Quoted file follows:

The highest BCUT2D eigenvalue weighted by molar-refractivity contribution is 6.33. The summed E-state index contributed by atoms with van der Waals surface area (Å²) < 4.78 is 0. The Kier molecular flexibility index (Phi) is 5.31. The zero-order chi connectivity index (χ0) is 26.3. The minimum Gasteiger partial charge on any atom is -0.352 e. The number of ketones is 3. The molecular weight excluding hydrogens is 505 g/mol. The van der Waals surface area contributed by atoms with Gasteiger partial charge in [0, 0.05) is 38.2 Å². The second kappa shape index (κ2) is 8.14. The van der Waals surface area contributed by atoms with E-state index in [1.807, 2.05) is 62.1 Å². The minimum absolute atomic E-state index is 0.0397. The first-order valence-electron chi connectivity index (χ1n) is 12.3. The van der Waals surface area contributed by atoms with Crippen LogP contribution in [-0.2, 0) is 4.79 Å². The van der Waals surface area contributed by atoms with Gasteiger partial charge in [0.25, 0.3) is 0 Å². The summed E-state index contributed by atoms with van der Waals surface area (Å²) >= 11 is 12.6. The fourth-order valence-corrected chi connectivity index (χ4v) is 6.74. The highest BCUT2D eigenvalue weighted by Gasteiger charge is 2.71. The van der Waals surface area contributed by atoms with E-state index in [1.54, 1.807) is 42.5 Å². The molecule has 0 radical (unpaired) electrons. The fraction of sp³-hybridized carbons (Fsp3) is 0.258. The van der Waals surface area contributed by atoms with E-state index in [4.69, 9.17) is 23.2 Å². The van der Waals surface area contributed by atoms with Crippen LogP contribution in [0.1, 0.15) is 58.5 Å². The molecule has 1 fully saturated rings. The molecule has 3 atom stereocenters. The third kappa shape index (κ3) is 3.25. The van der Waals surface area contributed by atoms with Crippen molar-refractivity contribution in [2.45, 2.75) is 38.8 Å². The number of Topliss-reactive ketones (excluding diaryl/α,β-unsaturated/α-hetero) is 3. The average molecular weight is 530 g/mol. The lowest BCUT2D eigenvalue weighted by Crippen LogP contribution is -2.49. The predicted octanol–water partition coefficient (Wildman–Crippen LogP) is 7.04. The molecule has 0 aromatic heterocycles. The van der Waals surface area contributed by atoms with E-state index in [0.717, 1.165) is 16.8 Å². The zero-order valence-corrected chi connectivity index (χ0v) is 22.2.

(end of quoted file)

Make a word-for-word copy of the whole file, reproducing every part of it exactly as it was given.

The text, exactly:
The highest BCUT2D eigenvalue weighted by molar-refractivity contribution is 6.33. The summed E-state index contributed by atoms with van der Waals surface area (Å²) < 4.78 is 0. The Kier molecular flexibility index (Phi) is 5.31. The zero-order chi connectivity index (χ0) is 26.3. The minimum Gasteiger partial charge on any atom is -0.352 e. The number of ketones is 3. The molecular weight excluding hydrogens is 505 g/mol. The van der Waals surface area contributed by atoms with Gasteiger partial charge in [0, 0.05) is 38.2 Å². The second kappa shape index (κ2) is 8.14. The van der Waals surface area contributed by atoms with E-state index in [1.807, 2.05) is 62.1 Å². The minimum absolute atomic E-state index is 0.0397. The first-order valence-electron chi connectivity index (χ1n) is 12.3. The van der Waals surface area contributed by atoms with Crippen LogP contribution in [-0.2, 0) is 4.79 Å². The van der Waals surface area contributed by atoms with Gasteiger partial charge in [0.25, 0.3) is 0 Å². The summed E-state index contributed by atoms with van der Waals surface area (Å²) >= 11 is 12.6. The fourth-order valence-corrected chi connectivity index (χ4v) is 6.74. The highest BCUT2D eigenvalue weighted by Gasteiger charge is 2.71. The van der Waals surface area contributed by atoms with E-state index in [1.54, 1.807) is 42.5 Å². The molecule has 0 radical (unpaired) electrons. The fraction of sp³-hybridized carbons (Fsp3) is 0.258. The van der Waals surface area contributed by atoms with E-state index in [4.69, 9.17) is 23.2 Å². The van der Waals surface area contributed by atoms with Crippen LogP contribution in [0.1, 0.15) is 58.5 Å². The molecule has 1 fully saturated rings. The molecule has 3 atom stereocenters. The third kappa shape index (κ3) is 3.25. The van der Waals surface area contributed by atoms with Crippen molar-refractivity contribution in [2.45, 2.75) is 38.8 Å². The number of Topliss-reactive ketones (excluding diaryl/α,β-unsaturated/α-hetero) is 3. The average molecular weight is 530 g/mol. The lowest BCUT2D eigenvalue weighted by Crippen LogP contribution is -2.49. The predicted octanol–water partition coefficient (Wildman–Crippen LogP) is 7.04. The molecule has 0 aromatic heterocycles. The van der Waals surface area contributed by atoms with E-state index in [0.717, 1.165) is 16.8 Å². The zero-order valence-corrected chi connectivity index (χ0v) is 22.2.